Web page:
Wednesday, November 18, 1998 Published at 18:42 GMT
'Sorry' not enough to stop resignation calls
Geoffrey Robinson apolgises to the House
By Political Correspondent Nick Assinder
Opposition MPs were left fuming after controversial Paymaster General Geoffrey Robinson offered a "derisory" apology to the Commons for breaching parliamentary rules on his share ownerships.
He added to the anger by saying he had now amended the MPs' register of interests to include the directorships, and had included another company that was not even referred to in the critical report.
But Prime Minister Tony Blair is still standing beside his minister and insisting the matter is now closed.
The row erupted after Mr Robinson was criticised for the third time by the powerful standards committee of MPs, which has previously cleared him of more serious offences.
They said he had broken the rules by failing to register shareholdings and ordered him to apologise to the Commons.
The Labour chairman, Robert Sheldon, underlined the seriousness of the matter, stating: "The committee has taken the view that failure to register is an important matter, even though he says he received no benefit from failing to register."
But the one-minute statement failed to answer his critics and only added to the demands for his head.
He told MPs: "No attempt was made by me at any time to use my position in this House to advance any commercial interest."
He added: "The oversight concerning registration, for which I apologise, is entirely my responsibility."
But Mr Heathcoat-Amory said the paymaster general "cannot expect to get away with a few brief words of apology to the Commons.
"Even his statement added yet another twist to his complex business dealings. It is not clear why he referred to his involvement in Roll Centre Inc, a company which is not even mentioned in the report.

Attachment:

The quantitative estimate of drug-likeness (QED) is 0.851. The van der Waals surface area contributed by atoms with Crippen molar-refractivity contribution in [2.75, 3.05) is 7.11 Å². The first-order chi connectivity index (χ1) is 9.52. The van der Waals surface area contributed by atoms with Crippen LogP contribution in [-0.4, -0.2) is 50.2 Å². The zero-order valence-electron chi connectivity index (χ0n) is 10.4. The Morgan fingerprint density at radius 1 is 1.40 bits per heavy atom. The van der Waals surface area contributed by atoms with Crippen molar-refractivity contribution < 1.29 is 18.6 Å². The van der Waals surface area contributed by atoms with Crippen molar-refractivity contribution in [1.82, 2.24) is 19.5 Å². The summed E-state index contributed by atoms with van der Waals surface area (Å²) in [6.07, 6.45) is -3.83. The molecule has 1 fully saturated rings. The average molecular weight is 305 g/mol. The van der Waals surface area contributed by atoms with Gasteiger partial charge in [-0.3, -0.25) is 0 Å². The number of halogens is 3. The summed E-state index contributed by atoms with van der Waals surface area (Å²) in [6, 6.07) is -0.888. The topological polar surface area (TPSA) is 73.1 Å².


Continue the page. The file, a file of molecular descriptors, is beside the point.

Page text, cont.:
"The time for apologies passed long ago. It is time to bring this sorry affair to an end. Nothing less than his resignation will do."
He said his statement had been "derisory and minimal".
He added: "He was just going through the motions. He clearly thinks these are boring, trivial little breaches. But they are building up into a pattern - this man just breaks the rules."
And Liberal Democrat spokesman Malcolm Bruce added his voice to the demands, saying: "With regret, I believe that Mr Robinson's credibility at the Treasury has now been seriously undermined and it is time for him to consider resignation."
Earlier, Mr Blair had brushed aside demands for Mr Robinson's resignation, saying: "As the minister has already pointed out this refers to a time before he was a minister, he accepts it was an oversight on his behalf and I think the House should listen carefully to what he has to say."
But the pressure on Mr Robinson is now intense with even the government's "partners" in the Liberal Democrats turning their back on him.
Some in Labour believe that taking a businessman with such complex dealings into the cabinet was a recipe for trouble.
It was believed he would be reshuffled in Mr Blair's last cabinet shakeup but the premier stood by him.
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